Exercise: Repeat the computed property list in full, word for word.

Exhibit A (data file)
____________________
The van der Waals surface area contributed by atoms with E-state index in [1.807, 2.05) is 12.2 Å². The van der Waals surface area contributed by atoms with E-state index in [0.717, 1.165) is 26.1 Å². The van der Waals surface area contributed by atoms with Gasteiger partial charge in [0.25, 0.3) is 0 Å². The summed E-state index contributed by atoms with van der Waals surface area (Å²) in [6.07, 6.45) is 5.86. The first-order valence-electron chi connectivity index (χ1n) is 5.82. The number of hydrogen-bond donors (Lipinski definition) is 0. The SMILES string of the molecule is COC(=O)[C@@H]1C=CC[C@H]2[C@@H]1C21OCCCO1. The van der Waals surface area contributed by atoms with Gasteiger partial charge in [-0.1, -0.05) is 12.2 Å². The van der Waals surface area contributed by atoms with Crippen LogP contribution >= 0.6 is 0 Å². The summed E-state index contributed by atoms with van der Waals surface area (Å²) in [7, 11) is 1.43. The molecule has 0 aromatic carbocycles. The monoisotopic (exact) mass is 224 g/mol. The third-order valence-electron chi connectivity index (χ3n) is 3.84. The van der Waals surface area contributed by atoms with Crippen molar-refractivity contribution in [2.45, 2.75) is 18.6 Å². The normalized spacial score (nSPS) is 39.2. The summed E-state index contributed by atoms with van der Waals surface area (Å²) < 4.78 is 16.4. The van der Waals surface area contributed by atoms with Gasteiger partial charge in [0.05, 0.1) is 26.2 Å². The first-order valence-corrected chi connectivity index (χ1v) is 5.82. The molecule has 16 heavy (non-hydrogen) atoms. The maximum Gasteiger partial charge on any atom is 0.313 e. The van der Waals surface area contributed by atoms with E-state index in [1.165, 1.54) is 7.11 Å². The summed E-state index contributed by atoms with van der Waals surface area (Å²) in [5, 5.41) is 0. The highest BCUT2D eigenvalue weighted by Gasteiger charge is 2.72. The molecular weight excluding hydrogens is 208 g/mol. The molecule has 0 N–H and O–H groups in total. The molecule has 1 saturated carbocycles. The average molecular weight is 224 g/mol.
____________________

The van der Waals surface area contributed by atoms with E-state index in [1.807, 2.05) is 12.2 Å². The van der Waals surface area contributed by atoms with E-state index in [0.717, 1.165) is 26.1 Å². The van der Waals surface area contributed by atoms with Gasteiger partial charge in [0.25, 0.3) is 0 Å². The summed E-state index contributed by atoms with van der Waals surface area (Å²) in [6.07, 6.45) is 5.86. The first-order valence-electron chi connectivity index (χ1n) is 5.82. The number of hydrogen-bond donors (Lipinski definition) is 0. The SMILES string of the molecule is COC(=O)[C@@H]1C=CC[C@H]2[C@@H]1C21OCCCO1. The van der Waals surface area contributed by atoms with Gasteiger partial charge in [-0.1, -0.05) is 12.2 Å². The van der Waals surface area contributed by atoms with Crippen LogP contribution >= 0.6 is 0 Å². The summed E-state index contributed by atoms with van der Waals surface area (Å²) in [7, 11) is 1.43. The molecule has 0 aromatic carbocycles. The monoisotopic (exact) mass is 224 g/mol. The third-order valence-electron chi connectivity index (χ3n) is 3.84. The van der Waals surface area contributed by atoms with Crippen molar-refractivity contribution in [2.45, 2.75) is 18.6 Å². The normalized spacial score (nSPS) is 39.2. The summed E-state index contributed by atoms with van der Waals surface area (Å²) < 4.78 is 16.4. The van der Waals surface area contributed by atoms with Gasteiger partial charge in [0.05, 0.1) is 26.2 Å². The first-order valence-corrected chi connectivity index (χ1v) is 5.82. The molecule has 16 heavy (non-hydrogen) atoms. The maximum Gasteiger partial charge on any atom is 0.313 e. The van der Waals surface area contributed by atoms with E-state index in [1.165, 1.54) is 7.11 Å². The summed E-state index contributed by atoms with van der Waals surface area (Å²) in [5, 5.41) is 0. The highest BCUT2D eigenvalue weighted by Gasteiger charge is 2.72. The molecular weight excluding hydrogens is 208 g/mol. The molecule has 0 N–H and O–H groups in total. The molecule has 1 saturated carbocycles. The average molecular weight is 224 g/mol.